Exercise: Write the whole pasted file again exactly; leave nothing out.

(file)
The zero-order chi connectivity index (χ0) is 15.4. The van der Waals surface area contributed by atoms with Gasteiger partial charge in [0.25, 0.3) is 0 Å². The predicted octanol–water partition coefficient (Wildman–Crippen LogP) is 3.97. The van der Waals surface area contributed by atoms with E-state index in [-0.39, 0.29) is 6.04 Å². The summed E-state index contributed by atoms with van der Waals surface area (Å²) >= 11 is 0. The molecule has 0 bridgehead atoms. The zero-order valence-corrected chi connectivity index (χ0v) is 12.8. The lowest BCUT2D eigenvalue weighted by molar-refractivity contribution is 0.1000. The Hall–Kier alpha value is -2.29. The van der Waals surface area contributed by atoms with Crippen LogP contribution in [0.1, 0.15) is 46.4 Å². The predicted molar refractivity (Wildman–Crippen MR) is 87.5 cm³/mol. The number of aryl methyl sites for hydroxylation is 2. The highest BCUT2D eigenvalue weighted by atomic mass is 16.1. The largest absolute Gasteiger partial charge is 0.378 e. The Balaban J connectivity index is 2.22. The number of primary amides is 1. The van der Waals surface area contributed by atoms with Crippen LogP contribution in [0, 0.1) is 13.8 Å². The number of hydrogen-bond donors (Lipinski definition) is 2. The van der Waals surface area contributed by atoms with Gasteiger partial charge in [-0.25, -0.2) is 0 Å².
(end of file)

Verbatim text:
The zero-order chi connectivity index (χ0) is 15.4. The van der Waals surface area contributed by atoms with Gasteiger partial charge in [0.25, 0.3) is 0 Å². The predicted octanol–water partition coefficient (Wildman–Crippen LogP) is 3.97. The van der Waals surface area contributed by atoms with E-state index in [-0.39, 0.29) is 6.04 Å². The summed E-state index contributed by atoms with van der Waals surface area (Å²) >= 11 is 0. The molecule has 0 bridgehead atoms. The zero-order valence-corrected chi connectivity index (χ0v) is 12.8. The lowest BCUT2D eigenvalue weighted by molar-refractivity contribution is 0.1000. The Hall–Kier alpha value is -2.29. The van der Waals surface area contributed by atoms with Crippen LogP contribution in [0.1, 0.15) is 46.4 Å². The predicted molar refractivity (Wildman–Crippen MR) is 87.5 cm³/mol. The number of aryl methyl sites for hydroxylation is 2. The highest BCUT2D eigenvalue weighted by atomic mass is 16.1. The largest absolute Gasteiger partial charge is 0.378 e. The Balaban J connectivity index is 2.22. The number of primary amides is 1. The van der Waals surface area contributed by atoms with Crippen LogP contribution in [0, 0.1) is 13.8 Å². The number of hydrogen-bond donors (Lipinski definition) is 2. The van der Waals surface area contributed by atoms with Gasteiger partial charge in [-0.25, -0.2) is 0 Å².